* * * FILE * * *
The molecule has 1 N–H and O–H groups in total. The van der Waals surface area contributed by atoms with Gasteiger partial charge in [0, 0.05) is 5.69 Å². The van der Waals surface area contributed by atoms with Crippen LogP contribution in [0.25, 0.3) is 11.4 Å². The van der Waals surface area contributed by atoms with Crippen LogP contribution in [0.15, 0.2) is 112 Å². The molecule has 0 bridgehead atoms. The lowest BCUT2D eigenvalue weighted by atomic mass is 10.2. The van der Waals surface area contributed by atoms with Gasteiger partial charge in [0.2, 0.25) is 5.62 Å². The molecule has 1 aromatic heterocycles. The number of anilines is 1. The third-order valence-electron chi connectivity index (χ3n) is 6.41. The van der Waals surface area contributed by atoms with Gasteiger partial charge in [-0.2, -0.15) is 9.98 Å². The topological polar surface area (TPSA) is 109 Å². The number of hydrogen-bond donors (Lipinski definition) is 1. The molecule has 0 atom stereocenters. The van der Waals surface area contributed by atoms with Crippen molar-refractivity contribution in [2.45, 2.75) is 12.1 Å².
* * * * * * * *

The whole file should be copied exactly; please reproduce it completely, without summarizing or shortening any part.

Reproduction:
The molecule has 1 N–H and O–H groups in total. The van der Waals surface area contributed by atoms with Gasteiger partial charge in [0, 0.05) is 5.69 Å². The van der Waals surface area contributed by atoms with Crippen LogP contribution in [0.25, 0.3) is 11.4 Å². The van der Waals surface area contributed by atoms with Crippen LogP contribution in [0.15, 0.2) is 112 Å². The molecule has 0 bridgehead atoms. The lowest BCUT2D eigenvalue weighted by atomic mass is 10.2. The van der Waals surface area contributed by atoms with Gasteiger partial charge in [0.2, 0.25) is 5.62 Å². The molecule has 1 aromatic heterocycles. The number of anilines is 1. The third-order valence-electron chi connectivity index (χ3n) is 6.41. The van der Waals surface area contributed by atoms with Gasteiger partial charge in [-0.2, -0.15) is 9.98 Å². The topological polar surface area (TPSA) is 109 Å². The number of hydrogen-bond donors (Lipinski definition) is 1. The molecule has 0 atom stereocenters. The van der Waals surface area contributed by atoms with Crippen molar-refractivity contribution in [2.45, 2.75) is 12.1 Å².